Brave is Pixar's most visually stunning film; arguably their best since Finding Nemo. The colours are so rich and vivid you can see every inch of their textured details, from Merida's wisps of red hair to the beautiful Scottish scenery. Even the unnecessary inclusion of 3D doesn't affect the overall beauty of this film. Every single colours pops.
Credit is also due to the writers for not doing the obvious in pairing Merida up with a young prince. She struggles for her freedom and her actions are thus rewarded. It was a wise decision considering that, above all, this is a story about the often tumultuous relationships between mothers and their daughters. 

However, Brave doesn't quite live up the standard set by Pixar predecessors, falling well short of classics like Finding Nemo and WALL-E. It's thin premise contains few jokes or rousing action sequences, leaving the middle of the film feeling a little aimless. It's a simple, straight-forward narrative and that may ultimately be the reason it doesn't truly excel. Although there are moments of drama and a few touching family sequences, Brave lacks scenes with the emotional wallop of the opening 10 minutes of UP or the finale of Toy Story 3.

We can only hope that, now that Pixar has broken new ground with a predominantly female-centred story (one devoid of a male love interest), that others will follow suit. Brave is still a warm and fuzzy family outing, it just feels a little lacking.


Sunday, June 17, 2012

Movie Review: Danny Boyle's Frankenstein

Danny Boyle's Frankenstein (2011)
Directed by: Danny Boyle
Starring: Benedict Cumberbatch and Jonny Lee Miller

I reviewed this film for Next Projection.

Push aside all thoughts of Boris Karloff, Robert DeNiro or even Peter Boyle. Last year, Oscar-winning director Danny Boyle created a sharp, mostly faithful retelling of the classic novel for London’s National Theatre that was eventually filmed and screened for audiences around the world.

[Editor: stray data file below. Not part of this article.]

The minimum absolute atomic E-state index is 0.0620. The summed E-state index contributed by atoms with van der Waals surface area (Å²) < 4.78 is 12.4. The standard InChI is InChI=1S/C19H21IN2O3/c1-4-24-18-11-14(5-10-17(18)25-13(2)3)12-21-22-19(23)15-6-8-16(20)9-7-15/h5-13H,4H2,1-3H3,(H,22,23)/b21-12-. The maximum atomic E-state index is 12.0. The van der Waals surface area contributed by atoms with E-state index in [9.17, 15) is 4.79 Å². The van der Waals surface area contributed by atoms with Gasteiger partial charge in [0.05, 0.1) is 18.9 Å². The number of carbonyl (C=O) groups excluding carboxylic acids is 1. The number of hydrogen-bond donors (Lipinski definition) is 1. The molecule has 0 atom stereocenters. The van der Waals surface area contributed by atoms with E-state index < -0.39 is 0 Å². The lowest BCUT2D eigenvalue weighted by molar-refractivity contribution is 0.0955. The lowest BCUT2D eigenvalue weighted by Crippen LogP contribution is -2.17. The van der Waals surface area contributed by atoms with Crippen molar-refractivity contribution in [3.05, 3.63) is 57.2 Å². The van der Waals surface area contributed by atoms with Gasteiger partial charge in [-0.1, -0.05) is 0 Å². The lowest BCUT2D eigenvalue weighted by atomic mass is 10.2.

Working with a script from Nick Dear, Boyle returns to his stage roots with his take on Mary Shelley’s 1818 Gothic masterpiece, Frankenstein. In a pre-show behind-the-scenes look at the dress rehearsals, Boyle reveals that he took on this ambitious production in an attempt to tell the story almost solely from the Creature’s point of view – a risky venture considering the first half of the play has very little dialogue as the Creature grunts and moans his way to some semblance of humanity.

As a result, we see smaller, poignant moments that build on the Creature’s characterization, such as his obvious delight at the sight of the sunrise or how the thought of the moon makes him feel solitary. While cutting out the first portion of Shelley’s novel may be jarring to some of her fans, Boyle and Dear manage to narrow the focus and create a tighter narrative structure that rearranges certain pivotal events while still remaining loyal to the original text.

Right from the stunning opening scene, where a naked Creature emerges from the womb-like contraption in which he was created, Boyle’s Frankenstein holds our attention for more than 10 minutes as we lay witness to the Creature’s first fumbling steps. Without the additional narrative exposition of how he came to be, we are thrust right into the Creature’s story the very same way he is suddenly thrust into life.

The sparse sets leaves more room for the actors to breath and the very presence of Benedict Cumberbatch and Jonny Lee Miller’s performances fill the stage (and screen).

Miller perfectly fills the shoes of the arrogant Victor Frankenstein, his assured answers eventually giving way to his haunted inner torment and indecision over whether or not he could muster the courage to destroy his own creation. Just when you may start to feel a twinge of sympathy, he brushes away any thought of the sort with his cold conceit. He’s a tragically flawed figure who hastily decided to play God, only to be humbled by the fact that his own creation had to teach him about what it means to love.
Cumberbatch as the Creature and Miller as Frankenstein
In the more difficult role of the two, Benedict Cumberbatch is simply astonishing – completely inhabiting the character of the Creature. It’s a fearless performance. As Cumberbatch revealed in the pre-show behind-the-scenes interview, he studied the movements of accident victims who were learning to walk again. As a result, you feel the Creature’s frustration as he learns to walk for the first time, along with his desperation to communicate with words and his all-encompassing desire to experience love. Both Cumberbatch’s performance and Dear’s script make the Creature more than just a pile of contorting limbs – he’s a full-blown intellectual, a man who can recite Milton’s Paradise Lost by heart and muses over what it really means to love. It is mankind that shows him evil and teaches him about hate and the death of one’s soul, making the scenes where the Creature euphorically tastes his first meal and feels his first rainfall all the more bittersweet.